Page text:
"I'm not following you," Yamato said calmly. His hands were in his pockets and his shoulders slouched. Sora shrugged and adjusted the strap of her bag, momentarily wondering why she had bothered bringing a purse with her this time when she normally just stuffed money into her pockets and hoped it was enough.

"I didn't think you were," she said, allowing herself a small smile.

"It's just…" he trailed off.

"Shibuya is a good place to shop and have an office, I know," Sora replied. "My offices are here, too, remember?"

He nodded wordlessly, and Sora found it funny that his hair didn't move, even as his head bobbed and the wind rustled through the streets, carding through her hair and ruffling her bangs.

"I'll see you later, then," Sora said, fingering a zipper on her purse and shifting her feet. "I don't want to make you late for your meeting."

"Do you want to meet up later?" he asked quietly, and Sora looked up, surprised.

"That's fine. What time?"

He gave her a time and she scribbled it on her palm with a pen that she found at the bottom of her bag. He smiled slightly and she waited for him to walk away before turning and heading toward the nearest café.

She was surprised when he called half an hour later to tell her that he was finished with whatever business he had. She told him to come to the store she was in, and he walked in five minutes later with a paper coffee cup and a somber look on his handsome face.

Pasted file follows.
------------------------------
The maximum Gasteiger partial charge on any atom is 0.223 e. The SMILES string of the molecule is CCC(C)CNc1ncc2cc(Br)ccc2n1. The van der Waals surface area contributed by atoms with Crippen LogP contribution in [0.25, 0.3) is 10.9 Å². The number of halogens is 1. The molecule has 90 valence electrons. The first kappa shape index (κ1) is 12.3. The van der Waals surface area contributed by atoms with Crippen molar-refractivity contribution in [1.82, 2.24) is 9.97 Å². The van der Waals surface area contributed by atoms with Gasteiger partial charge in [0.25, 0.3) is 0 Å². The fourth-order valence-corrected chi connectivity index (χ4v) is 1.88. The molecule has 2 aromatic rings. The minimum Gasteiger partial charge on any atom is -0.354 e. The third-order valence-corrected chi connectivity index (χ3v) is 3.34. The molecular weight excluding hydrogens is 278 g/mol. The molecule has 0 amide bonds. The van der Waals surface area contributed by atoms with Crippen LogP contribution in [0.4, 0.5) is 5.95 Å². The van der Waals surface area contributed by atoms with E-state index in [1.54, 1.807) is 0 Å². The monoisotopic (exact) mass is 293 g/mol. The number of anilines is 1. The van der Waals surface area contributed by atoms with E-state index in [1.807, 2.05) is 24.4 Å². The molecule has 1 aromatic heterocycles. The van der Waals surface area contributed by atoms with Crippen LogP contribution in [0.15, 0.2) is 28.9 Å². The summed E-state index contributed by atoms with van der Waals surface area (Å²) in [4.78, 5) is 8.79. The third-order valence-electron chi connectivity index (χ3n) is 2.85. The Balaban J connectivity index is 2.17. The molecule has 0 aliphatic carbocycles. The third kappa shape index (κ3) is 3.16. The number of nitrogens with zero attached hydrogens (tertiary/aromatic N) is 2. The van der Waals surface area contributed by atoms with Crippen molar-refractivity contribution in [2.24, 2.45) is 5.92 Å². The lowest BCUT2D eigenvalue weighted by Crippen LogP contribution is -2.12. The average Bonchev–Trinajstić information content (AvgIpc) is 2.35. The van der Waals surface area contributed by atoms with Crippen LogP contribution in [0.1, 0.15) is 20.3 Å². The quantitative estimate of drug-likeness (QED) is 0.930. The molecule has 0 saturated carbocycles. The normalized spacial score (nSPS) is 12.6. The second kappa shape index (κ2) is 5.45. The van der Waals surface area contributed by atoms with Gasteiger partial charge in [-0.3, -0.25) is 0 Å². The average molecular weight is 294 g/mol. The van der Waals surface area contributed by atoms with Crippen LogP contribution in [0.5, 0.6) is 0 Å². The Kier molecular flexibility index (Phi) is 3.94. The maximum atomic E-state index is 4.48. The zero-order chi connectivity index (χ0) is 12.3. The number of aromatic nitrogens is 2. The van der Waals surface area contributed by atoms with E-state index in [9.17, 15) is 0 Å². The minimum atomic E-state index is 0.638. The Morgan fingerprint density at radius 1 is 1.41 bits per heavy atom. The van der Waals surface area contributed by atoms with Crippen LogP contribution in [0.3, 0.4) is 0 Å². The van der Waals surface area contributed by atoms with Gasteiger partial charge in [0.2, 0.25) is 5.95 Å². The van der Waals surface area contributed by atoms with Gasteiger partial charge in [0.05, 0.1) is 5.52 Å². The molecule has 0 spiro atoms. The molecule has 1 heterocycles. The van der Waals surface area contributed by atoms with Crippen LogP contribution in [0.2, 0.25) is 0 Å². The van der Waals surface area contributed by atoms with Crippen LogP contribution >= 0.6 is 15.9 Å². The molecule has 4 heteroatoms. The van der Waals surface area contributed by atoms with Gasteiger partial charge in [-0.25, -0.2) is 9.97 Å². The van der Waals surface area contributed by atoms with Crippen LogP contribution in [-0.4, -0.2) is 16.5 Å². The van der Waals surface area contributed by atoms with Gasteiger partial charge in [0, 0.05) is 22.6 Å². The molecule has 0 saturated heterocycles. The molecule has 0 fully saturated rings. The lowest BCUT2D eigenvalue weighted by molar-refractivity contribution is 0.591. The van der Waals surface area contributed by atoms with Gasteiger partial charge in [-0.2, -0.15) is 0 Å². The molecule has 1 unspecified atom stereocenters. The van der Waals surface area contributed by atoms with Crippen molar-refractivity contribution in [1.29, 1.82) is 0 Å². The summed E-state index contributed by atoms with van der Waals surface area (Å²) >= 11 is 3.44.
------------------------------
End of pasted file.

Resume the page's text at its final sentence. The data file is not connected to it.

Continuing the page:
"Hi," Sora offered, mildly surprised.

He nodded to acknowledge her, and Sora looked down at the pair of jeans in her hand, running her fingers over the stitching and rivets and the rough creases of the pockets.

"Do you want to do something?"

"Don't rush," he replied, finishing whatever had been in cup and throwing it into a trashcan by the cashier's station. "I don't have anything else to do today."

"I'm your amusement?"

"Yes." He quirked an eyebrow and lifted the right corner of his mouth. Sora wondered if he ever fully smiled, with his heart beating and bleeding in his lips and his teeth gleaming through the red.

"Taichi said you were damaged," he said abruptly, and Sora could honestly say that it was the most effective damper to throw on a conversation possible.

"Taichi's a douchebag," she muttered, throwing the jeans back onto the shelf and picking up another pair, a darker one with bleach spots splattered across the legs.

"He wouldn't say why," Yamato continued.


"Takenouchi Sora, why are you damaged?"